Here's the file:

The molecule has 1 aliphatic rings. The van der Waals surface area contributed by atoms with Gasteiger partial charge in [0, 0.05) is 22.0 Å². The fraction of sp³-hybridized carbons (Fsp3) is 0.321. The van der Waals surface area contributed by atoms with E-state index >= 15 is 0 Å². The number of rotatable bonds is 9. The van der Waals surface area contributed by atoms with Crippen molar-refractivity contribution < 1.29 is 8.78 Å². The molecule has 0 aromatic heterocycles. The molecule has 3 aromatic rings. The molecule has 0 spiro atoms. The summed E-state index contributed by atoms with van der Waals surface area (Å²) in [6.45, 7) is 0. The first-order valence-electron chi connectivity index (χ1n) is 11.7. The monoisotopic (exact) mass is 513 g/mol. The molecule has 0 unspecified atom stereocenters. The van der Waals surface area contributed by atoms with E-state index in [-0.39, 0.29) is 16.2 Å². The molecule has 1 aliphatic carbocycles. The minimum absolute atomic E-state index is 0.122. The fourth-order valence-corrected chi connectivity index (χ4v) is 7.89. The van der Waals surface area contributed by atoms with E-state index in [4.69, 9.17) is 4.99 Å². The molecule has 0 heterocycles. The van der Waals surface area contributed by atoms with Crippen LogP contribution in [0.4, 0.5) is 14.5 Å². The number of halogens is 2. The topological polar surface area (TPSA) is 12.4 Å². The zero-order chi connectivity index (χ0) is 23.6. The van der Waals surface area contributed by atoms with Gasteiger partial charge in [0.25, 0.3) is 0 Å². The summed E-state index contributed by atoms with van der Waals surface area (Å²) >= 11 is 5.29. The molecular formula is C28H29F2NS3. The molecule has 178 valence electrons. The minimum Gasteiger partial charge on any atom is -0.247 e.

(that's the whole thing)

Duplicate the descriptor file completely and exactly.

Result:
The molecule has 1 aliphatic rings. The van der Waals surface area contributed by atoms with Gasteiger partial charge in [0, 0.05) is 22.0 Å². The fraction of sp³-hybridized carbons (Fsp3) is 0.321. The van der Waals surface area contributed by atoms with E-state index >= 15 is 0 Å². The number of rotatable bonds is 9. The van der Waals surface area contributed by atoms with Crippen molar-refractivity contribution < 1.29 is 8.78 Å². The molecule has 0 aromatic heterocycles. The molecule has 3 aromatic rings. The molecule has 0 spiro atoms. The summed E-state index contributed by atoms with van der Waals surface area (Å²) in [6.45, 7) is 0. The first-order valence-electron chi connectivity index (χ1n) is 11.7. The monoisotopic (exact) mass is 513 g/mol. The molecule has 0 unspecified atom stereocenters. The van der Waals surface area contributed by atoms with E-state index in [-0.39, 0.29) is 16.2 Å². The molecule has 1 aliphatic carbocycles. The minimum absolute atomic E-state index is 0.122. The fourth-order valence-corrected chi connectivity index (χ4v) is 7.89. The van der Waals surface area contributed by atoms with E-state index in [4.69, 9.17) is 4.99 Å². The molecule has 0 heterocycles. The van der Waals surface area contributed by atoms with Crippen LogP contribution in [0.4, 0.5) is 14.5 Å². The number of halogens is 2. The topological polar surface area (TPSA) is 12.4 Å². The zero-order chi connectivity index (χ0) is 23.6. The van der Waals surface area contributed by atoms with Gasteiger partial charge in [0.25, 0.3) is 0 Å². The summed E-state index contributed by atoms with van der Waals surface area (Å²) >= 11 is 5.29. The molecular formula is C28H29F2NS3. The molecule has 178 valence electrons. The minimum Gasteiger partial charge on any atom is -0.247 e.